Lt. Manisha Bohra of the Army Ordnance Corps becomes the first woman to lead its all-male contingent at the Rajpath parade on Republic Day. The third-generation army officer speaks exclusively to HerStory about her love for the olive-green uniform and the stars on her shoulder.
Earlier this year, on Army Day (January 15), Lieutenant Manisha Bohra became the first lady officer to lead the all-male Army Ordnance Corps Regiment, an honour she will repeat at this year’s Republic Day parade, celebrating the 75th year of India’s independence.
This makes Manisha only the third lady officer after Lt. Bhavana Kasturi and Captain Tania Shergill to command an all-male contingent in the Republic Day parade at Rajpath, New Delhi.
“I have seen my seniors do it and now getting the same opportunity for myself is a matter of pride for me,” Manisha tells HerStory.
Originally from Khuna Bora village in Champawat district, Uttarakhand, Manisha became the first woman from her village to don the olive-green uniform. A third-generation army officer, Manisha’s grandfather was in Army Services Corps and retired as a Naik Subedaar, whereas her father was in the Corps of Electronics and Mechanical Engineers and also retired as a Subedaar. Manisha completed her schooling at Army School, Secunderabad, after which she studied BSc in Biotechnology, Genetics and Chemistry from Osmania University before clearing the Services Selection Board (SSB) exam and going for training in OTA Chennai.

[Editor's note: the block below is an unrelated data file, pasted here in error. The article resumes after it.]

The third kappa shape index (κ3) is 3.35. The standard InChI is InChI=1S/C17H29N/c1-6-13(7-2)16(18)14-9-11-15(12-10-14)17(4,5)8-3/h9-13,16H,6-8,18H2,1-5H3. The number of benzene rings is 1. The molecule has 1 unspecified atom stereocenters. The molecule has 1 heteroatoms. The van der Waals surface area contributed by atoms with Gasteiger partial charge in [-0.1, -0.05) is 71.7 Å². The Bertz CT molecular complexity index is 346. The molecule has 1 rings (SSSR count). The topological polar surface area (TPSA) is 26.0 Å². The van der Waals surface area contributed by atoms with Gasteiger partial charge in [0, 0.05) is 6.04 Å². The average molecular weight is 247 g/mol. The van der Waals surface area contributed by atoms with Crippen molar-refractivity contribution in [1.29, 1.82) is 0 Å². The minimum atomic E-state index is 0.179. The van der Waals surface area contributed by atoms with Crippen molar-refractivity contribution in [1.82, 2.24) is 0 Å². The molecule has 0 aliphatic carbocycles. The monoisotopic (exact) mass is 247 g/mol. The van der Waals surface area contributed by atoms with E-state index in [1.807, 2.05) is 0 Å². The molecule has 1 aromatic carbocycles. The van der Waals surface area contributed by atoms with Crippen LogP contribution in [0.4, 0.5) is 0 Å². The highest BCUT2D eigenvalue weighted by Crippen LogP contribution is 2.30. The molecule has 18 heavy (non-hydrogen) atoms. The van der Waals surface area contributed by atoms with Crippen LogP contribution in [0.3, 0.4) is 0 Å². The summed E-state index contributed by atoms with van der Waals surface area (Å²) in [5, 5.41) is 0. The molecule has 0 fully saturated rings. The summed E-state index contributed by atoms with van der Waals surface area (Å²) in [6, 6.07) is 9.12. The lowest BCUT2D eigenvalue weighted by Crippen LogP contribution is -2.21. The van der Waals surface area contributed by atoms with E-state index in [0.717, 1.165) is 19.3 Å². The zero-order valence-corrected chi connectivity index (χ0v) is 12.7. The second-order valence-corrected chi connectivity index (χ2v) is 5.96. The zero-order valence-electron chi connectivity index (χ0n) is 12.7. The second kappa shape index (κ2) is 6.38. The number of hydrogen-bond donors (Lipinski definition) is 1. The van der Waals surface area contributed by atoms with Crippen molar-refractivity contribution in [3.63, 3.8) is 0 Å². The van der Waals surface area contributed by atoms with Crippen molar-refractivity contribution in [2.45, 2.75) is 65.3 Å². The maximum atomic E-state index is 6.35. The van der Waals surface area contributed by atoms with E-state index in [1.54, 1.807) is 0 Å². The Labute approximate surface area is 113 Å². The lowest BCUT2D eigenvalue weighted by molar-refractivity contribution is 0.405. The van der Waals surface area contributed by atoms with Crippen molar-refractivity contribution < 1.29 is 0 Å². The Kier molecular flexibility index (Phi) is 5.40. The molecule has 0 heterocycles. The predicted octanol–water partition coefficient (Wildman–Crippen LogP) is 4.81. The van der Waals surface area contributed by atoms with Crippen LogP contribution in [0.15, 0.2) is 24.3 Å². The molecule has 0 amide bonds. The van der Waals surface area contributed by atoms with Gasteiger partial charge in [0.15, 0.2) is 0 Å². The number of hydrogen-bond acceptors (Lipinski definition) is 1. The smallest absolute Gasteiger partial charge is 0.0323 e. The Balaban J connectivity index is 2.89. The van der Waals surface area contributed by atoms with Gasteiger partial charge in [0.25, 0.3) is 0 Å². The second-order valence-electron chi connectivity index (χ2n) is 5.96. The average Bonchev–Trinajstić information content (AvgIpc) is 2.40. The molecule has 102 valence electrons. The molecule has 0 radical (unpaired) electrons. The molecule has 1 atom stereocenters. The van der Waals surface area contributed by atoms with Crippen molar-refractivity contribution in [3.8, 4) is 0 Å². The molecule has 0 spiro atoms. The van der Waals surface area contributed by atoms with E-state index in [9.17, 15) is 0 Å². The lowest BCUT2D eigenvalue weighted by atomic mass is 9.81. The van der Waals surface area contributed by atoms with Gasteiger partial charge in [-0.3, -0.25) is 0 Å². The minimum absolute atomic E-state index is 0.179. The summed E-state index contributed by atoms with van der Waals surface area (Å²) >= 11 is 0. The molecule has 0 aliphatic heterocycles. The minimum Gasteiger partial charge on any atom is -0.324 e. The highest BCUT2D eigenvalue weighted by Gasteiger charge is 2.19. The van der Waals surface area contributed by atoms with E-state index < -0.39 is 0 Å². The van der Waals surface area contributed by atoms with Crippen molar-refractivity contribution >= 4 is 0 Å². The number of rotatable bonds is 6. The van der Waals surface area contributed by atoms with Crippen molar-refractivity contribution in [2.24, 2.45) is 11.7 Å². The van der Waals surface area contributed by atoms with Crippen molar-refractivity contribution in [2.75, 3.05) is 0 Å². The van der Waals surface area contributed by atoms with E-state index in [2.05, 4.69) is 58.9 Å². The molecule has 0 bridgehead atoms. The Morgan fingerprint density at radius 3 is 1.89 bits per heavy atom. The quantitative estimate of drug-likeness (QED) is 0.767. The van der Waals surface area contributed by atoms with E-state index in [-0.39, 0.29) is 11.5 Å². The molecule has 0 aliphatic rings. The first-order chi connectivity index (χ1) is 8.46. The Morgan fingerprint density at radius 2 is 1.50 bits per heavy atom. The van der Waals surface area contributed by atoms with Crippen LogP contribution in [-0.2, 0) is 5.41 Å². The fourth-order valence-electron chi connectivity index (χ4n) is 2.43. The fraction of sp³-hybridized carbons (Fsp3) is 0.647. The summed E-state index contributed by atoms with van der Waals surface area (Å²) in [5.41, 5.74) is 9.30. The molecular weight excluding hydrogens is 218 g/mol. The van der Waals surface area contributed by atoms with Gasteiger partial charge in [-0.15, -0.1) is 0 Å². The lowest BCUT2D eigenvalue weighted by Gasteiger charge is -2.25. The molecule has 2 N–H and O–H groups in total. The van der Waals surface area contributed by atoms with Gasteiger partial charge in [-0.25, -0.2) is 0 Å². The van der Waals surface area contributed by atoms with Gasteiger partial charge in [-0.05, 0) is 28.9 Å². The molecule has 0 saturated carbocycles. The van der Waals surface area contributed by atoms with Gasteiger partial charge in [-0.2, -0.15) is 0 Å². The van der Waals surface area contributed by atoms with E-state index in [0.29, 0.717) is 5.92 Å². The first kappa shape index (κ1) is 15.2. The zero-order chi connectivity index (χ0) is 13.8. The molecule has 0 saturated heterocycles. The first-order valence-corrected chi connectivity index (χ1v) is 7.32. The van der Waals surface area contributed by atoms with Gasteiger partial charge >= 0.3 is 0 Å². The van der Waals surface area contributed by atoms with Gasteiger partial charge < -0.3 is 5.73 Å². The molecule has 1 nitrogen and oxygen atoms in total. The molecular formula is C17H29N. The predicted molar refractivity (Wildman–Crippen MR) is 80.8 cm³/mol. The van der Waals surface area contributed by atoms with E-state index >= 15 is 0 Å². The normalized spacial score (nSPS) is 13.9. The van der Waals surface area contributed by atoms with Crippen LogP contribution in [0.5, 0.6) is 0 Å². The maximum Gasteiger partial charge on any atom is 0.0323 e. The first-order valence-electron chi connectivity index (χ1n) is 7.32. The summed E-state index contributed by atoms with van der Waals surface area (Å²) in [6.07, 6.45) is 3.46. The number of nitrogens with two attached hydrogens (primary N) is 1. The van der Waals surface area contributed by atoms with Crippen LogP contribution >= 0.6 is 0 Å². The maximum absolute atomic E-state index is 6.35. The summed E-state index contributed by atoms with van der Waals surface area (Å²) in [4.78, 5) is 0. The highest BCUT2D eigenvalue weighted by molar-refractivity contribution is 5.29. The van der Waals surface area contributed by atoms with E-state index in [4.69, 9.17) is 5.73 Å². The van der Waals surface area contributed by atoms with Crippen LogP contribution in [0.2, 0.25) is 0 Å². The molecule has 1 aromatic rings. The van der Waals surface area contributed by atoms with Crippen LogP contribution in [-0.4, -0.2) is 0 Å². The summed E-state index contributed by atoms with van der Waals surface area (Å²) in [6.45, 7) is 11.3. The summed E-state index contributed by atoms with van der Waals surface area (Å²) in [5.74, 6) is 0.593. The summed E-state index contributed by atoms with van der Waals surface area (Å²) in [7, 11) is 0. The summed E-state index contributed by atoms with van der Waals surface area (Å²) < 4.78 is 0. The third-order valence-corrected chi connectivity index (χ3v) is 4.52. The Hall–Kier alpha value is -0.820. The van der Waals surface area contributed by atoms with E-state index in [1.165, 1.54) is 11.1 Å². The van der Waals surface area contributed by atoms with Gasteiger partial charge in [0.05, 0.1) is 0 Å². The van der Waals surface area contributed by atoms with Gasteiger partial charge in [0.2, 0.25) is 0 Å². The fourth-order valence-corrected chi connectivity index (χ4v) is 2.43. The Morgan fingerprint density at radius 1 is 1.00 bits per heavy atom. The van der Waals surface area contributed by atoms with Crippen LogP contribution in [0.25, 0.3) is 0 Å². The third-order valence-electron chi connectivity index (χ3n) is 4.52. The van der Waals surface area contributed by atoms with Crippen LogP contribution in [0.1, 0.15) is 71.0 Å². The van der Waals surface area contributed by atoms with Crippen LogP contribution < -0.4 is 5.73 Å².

“My journey of joining the forces was full of motivation. I enjoyed the whole process right from my NCC days,” says the 24-year-old, who is serving in the Army Ordnance Corps and posted in Leh currently.
Motivation to join the army
Although Manisha has an army background and she grew up amidst men in uniform, in her childhood, she witnessed barely two or three women donning the army uniform.
“Studying in the Army School, I saw a lot of boys joining the army and that was my first motivation to join the armed forces. Women were few but since I am from fauji background and my school gave me equal opportunities as men, I felt motivated. I have been vice-captain of sports and editorial captain of my school, and these things really built my confidence and public speaking skills,” says Manisha, who was into athletics in school and college.
Manisha recalls how from very early on in her life, she told her parents she would also grow up to be an army officer. “When I became the vice-captain of sports in school, and got stars on my shoulder, I felt so different, and my parents also knew then that I would do something different in my career.”
Serving the country
In March 2020, within just a couple of months of Manisha joining the army, India went into a lockdown imposed by coronavirus. She remembers that when she reported to her unit for the first time in late 2019, it was a normal procedure but soon everything changed.